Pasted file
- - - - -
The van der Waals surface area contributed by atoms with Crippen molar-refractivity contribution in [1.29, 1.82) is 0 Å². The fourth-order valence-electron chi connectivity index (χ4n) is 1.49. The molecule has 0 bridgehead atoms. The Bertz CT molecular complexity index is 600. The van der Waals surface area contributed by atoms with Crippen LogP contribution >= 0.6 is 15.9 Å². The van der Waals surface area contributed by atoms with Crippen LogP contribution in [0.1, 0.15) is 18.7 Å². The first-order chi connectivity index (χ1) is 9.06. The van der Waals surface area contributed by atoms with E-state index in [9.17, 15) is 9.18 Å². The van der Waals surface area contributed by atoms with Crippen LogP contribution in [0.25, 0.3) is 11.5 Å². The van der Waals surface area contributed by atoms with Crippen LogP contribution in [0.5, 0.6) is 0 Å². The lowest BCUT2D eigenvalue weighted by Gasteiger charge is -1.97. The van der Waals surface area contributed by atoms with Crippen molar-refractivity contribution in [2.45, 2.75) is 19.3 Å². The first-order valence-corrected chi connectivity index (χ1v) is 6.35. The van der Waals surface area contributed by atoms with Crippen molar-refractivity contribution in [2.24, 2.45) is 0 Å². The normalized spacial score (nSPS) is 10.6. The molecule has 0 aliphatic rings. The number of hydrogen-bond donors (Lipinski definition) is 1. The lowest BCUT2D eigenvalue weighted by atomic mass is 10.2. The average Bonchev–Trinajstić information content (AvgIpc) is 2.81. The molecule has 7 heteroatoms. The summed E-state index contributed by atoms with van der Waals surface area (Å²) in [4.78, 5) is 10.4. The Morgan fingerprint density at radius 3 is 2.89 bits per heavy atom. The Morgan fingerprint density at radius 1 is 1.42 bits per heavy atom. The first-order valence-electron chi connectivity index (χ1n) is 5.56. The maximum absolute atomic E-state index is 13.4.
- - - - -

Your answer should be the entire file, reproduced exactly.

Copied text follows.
The van der Waals surface area contributed by atoms with Crippen molar-refractivity contribution in [1.29, 1.82) is 0 Å². The fourth-order valence-electron chi connectivity index (χ4n) is 1.49. The molecule has 0 bridgehead atoms. The Bertz CT molecular complexity index is 600. The van der Waals surface area contributed by atoms with Crippen LogP contribution >= 0.6 is 15.9 Å². The van der Waals surface area contributed by atoms with Crippen LogP contribution in [0.1, 0.15) is 18.7 Å². The first-order chi connectivity index (χ1) is 9.06. The van der Waals surface area contributed by atoms with E-state index in [9.17, 15) is 9.18 Å². The van der Waals surface area contributed by atoms with Crippen LogP contribution in [0.25, 0.3) is 11.5 Å². The van der Waals surface area contributed by atoms with Crippen LogP contribution in [0.5, 0.6) is 0 Å². The lowest BCUT2D eigenvalue weighted by Gasteiger charge is -1.97. The van der Waals surface area contributed by atoms with Crippen molar-refractivity contribution in [2.45, 2.75) is 19.3 Å². The first-order valence-corrected chi connectivity index (χ1v) is 6.35. The van der Waals surface area contributed by atoms with Crippen molar-refractivity contribution in [2.24, 2.45) is 0 Å². The normalized spacial score (nSPS) is 10.6. The molecule has 0 aliphatic rings. The number of hydrogen-bond donors (Lipinski definition) is 1. The lowest BCUT2D eigenvalue weighted by atomic mass is 10.2. The average Bonchev–Trinajstić information content (AvgIpc) is 2.81. The molecule has 7 heteroatoms. The summed E-state index contributed by atoms with van der Waals surface area (Å²) in [4.78, 5) is 10.4. The Morgan fingerprint density at radius 3 is 2.89 bits per heavy atom. The Morgan fingerprint density at radius 1 is 1.42 bits per heavy atom. The first-order valence-electron chi connectivity index (χ1n) is 5.56. The maximum absolute atomic E-state index is 13.4.